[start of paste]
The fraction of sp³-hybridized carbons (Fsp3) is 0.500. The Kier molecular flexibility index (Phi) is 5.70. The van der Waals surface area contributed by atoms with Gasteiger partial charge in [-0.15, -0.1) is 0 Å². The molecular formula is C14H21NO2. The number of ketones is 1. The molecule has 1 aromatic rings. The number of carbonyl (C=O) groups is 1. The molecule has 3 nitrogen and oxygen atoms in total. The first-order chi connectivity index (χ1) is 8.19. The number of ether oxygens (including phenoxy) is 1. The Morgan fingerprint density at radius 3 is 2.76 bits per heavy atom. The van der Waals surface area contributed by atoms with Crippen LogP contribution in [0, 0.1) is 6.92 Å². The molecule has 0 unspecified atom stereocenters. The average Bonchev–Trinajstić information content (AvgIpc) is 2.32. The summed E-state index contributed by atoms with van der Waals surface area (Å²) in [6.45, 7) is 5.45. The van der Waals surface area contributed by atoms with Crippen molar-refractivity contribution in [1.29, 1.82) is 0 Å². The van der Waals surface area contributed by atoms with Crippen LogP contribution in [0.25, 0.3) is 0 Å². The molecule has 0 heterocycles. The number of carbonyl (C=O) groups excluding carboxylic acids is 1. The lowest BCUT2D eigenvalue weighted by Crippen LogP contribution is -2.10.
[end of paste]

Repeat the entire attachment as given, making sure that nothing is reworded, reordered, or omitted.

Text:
The fraction of sp³-hybridized carbons (Fsp3) is 0.500. The Kier molecular flexibility index (Phi) is 5.70. The van der Waals surface area contributed by atoms with Gasteiger partial charge in [-0.15, -0.1) is 0 Å². The molecular formula is C14H21NO2. The number of ketones is 1. The molecule has 1 aromatic rings. The number of carbonyl (C=O) groups is 1. The molecule has 3 nitrogen and oxygen atoms in total. The first-order chi connectivity index (χ1) is 8.19. The number of ether oxygens (including phenoxy) is 1. The Morgan fingerprint density at radius 3 is 2.76 bits per heavy atom. The van der Waals surface area contributed by atoms with Crippen LogP contribution in [0, 0.1) is 6.92 Å². The molecule has 0 unspecified atom stereocenters. The average Bonchev–Trinajstić information content (AvgIpc) is 2.32. The summed E-state index contributed by atoms with van der Waals surface area (Å²) in [6.45, 7) is 5.45. The van der Waals surface area contributed by atoms with Crippen molar-refractivity contribution in [1.29, 1.82) is 0 Å². The van der Waals surface area contributed by atoms with Crippen LogP contribution in [0.25, 0.3) is 0 Å². The molecule has 0 heterocycles. The number of carbonyl (C=O) groups excluding carboxylic acids is 1. The lowest BCUT2D eigenvalue weighted by Crippen LogP contribution is -2.10.